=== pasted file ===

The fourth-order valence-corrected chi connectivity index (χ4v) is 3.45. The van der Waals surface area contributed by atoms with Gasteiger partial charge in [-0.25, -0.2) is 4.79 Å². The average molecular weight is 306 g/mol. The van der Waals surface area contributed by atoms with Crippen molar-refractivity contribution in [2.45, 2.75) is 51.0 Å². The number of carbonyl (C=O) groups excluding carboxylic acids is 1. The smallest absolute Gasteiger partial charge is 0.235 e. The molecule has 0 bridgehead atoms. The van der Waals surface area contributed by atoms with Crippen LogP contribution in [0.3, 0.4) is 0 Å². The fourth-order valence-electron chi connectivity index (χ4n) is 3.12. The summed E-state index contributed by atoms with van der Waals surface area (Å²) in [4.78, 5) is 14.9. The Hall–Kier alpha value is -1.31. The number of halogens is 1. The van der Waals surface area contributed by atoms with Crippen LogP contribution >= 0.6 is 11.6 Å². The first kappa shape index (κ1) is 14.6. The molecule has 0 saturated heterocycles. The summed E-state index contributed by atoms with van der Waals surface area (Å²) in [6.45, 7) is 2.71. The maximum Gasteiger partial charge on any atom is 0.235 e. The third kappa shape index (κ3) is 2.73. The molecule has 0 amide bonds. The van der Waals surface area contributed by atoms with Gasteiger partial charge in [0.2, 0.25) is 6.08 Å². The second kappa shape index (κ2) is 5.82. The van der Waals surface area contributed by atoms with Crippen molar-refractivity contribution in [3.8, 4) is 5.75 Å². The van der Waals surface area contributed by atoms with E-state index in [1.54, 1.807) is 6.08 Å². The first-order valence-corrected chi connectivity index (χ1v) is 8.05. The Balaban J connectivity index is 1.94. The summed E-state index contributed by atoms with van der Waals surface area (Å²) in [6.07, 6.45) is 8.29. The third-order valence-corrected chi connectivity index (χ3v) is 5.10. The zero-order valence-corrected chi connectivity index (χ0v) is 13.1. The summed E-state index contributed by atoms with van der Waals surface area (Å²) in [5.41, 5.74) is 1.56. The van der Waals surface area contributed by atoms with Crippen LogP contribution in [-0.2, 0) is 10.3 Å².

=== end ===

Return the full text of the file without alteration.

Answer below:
The fourth-order valence-corrected chi connectivity index (χ4v) is 3.45. The van der Waals surface area contributed by atoms with Gasteiger partial charge in [-0.25, -0.2) is 4.79 Å². The average molecular weight is 306 g/mol. The van der Waals surface area contributed by atoms with Crippen molar-refractivity contribution in [2.45, 2.75) is 51.0 Å². The number of carbonyl (C=O) groups excluding carboxylic acids is 1. The smallest absolute Gasteiger partial charge is 0.235 e. The molecule has 0 bridgehead atoms. The van der Waals surface area contributed by atoms with Crippen LogP contribution in [0.3, 0.4) is 0 Å². The fourth-order valence-electron chi connectivity index (χ4n) is 3.12. The summed E-state index contributed by atoms with van der Waals surface area (Å²) in [4.78, 5) is 14.9. The Hall–Kier alpha value is -1.31. The number of halogens is 1. The van der Waals surface area contributed by atoms with Crippen LogP contribution >= 0.6 is 11.6 Å². The first kappa shape index (κ1) is 14.6. The molecule has 0 saturated heterocycles. The summed E-state index contributed by atoms with van der Waals surface area (Å²) in [6.45, 7) is 2.71. The maximum Gasteiger partial charge on any atom is 0.235 e. The third kappa shape index (κ3) is 2.73. The molecule has 0 amide bonds. The van der Waals surface area contributed by atoms with Gasteiger partial charge in [0.2, 0.25) is 6.08 Å². The second kappa shape index (κ2) is 5.82. The van der Waals surface area contributed by atoms with Crippen molar-refractivity contribution in [3.8, 4) is 5.75 Å². The van der Waals surface area contributed by atoms with E-state index in [1.54, 1.807) is 6.08 Å². The first-order valence-corrected chi connectivity index (χ1v) is 8.05. The Balaban J connectivity index is 1.94. The summed E-state index contributed by atoms with van der Waals surface area (Å²) in [6.07, 6.45) is 8.29. The third-order valence-corrected chi connectivity index (χ3v) is 5.10. The zero-order valence-corrected chi connectivity index (χ0v) is 13.1. The summed E-state index contributed by atoms with van der Waals surface area (Å²) in [5.41, 5.74) is 1.56. The van der Waals surface area contributed by atoms with Crippen LogP contribution in [-0.2, 0) is 10.3 Å².